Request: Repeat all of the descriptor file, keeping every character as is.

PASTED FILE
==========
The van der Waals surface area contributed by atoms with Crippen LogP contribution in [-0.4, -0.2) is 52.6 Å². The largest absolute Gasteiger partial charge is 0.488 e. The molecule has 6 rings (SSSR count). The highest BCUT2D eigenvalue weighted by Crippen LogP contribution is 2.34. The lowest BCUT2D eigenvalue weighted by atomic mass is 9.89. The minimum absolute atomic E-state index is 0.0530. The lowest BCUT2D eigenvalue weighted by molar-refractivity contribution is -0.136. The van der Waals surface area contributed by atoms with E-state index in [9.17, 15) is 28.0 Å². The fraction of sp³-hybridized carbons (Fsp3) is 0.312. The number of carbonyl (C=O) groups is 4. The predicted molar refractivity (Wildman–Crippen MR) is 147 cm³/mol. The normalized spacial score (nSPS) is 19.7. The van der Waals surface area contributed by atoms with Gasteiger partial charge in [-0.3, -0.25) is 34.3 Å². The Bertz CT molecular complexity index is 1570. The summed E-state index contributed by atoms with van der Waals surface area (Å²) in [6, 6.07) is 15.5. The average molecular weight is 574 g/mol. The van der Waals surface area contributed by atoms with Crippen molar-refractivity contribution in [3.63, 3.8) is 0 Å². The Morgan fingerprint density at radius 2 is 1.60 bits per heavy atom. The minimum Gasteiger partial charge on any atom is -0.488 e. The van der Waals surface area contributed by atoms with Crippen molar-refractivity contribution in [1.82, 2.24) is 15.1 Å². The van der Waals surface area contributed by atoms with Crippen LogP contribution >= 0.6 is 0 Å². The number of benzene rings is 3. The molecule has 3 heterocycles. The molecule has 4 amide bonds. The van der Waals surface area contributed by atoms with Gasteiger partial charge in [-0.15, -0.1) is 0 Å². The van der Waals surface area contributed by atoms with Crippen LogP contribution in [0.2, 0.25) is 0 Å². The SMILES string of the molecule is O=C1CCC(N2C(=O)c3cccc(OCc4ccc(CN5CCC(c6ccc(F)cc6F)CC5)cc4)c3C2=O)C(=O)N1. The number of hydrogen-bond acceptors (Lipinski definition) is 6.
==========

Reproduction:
The van der Waals surface area contributed by atoms with Crippen LogP contribution in [-0.4, -0.2) is 52.6 Å². The largest absolute Gasteiger partial charge is 0.488 e. The molecule has 6 rings (SSSR count). The highest BCUT2D eigenvalue weighted by Crippen LogP contribution is 2.34. The lowest BCUT2D eigenvalue weighted by atomic mass is 9.89. The minimum absolute atomic E-state index is 0.0530. The lowest BCUT2D eigenvalue weighted by molar-refractivity contribution is -0.136. The van der Waals surface area contributed by atoms with E-state index in [9.17, 15) is 28.0 Å². The fraction of sp³-hybridized carbons (Fsp3) is 0.312. The number of carbonyl (C=O) groups is 4. The predicted molar refractivity (Wildman–Crippen MR) is 147 cm³/mol. The normalized spacial score (nSPS) is 19.7. The van der Waals surface area contributed by atoms with Gasteiger partial charge in [-0.3, -0.25) is 34.3 Å². The Bertz CT molecular complexity index is 1570. The summed E-state index contributed by atoms with van der Waals surface area (Å²) in [6, 6.07) is 15.5. The average molecular weight is 574 g/mol. The van der Waals surface area contributed by atoms with Crippen molar-refractivity contribution in [3.63, 3.8) is 0 Å². The Morgan fingerprint density at radius 2 is 1.60 bits per heavy atom. The minimum Gasteiger partial charge on any atom is -0.488 e. The van der Waals surface area contributed by atoms with Crippen molar-refractivity contribution in [1.82, 2.24) is 15.1 Å². The van der Waals surface area contributed by atoms with Crippen LogP contribution >= 0.6 is 0 Å². The number of benzene rings is 3. The molecule has 3 heterocycles. The molecule has 4 amide bonds. The van der Waals surface area contributed by atoms with Gasteiger partial charge in [-0.15, -0.1) is 0 Å². The van der Waals surface area contributed by atoms with Crippen LogP contribution in [0.2, 0.25) is 0 Å². The SMILES string of the molecule is O=C1CCC(N2C(=O)c3cccc(OCc4ccc(CN5CCC(c6ccc(F)cc6F)CC5)cc4)c3C2=O)C(=O)N1. The number of hydrogen-bond acceptors (Lipinski definition) is 6.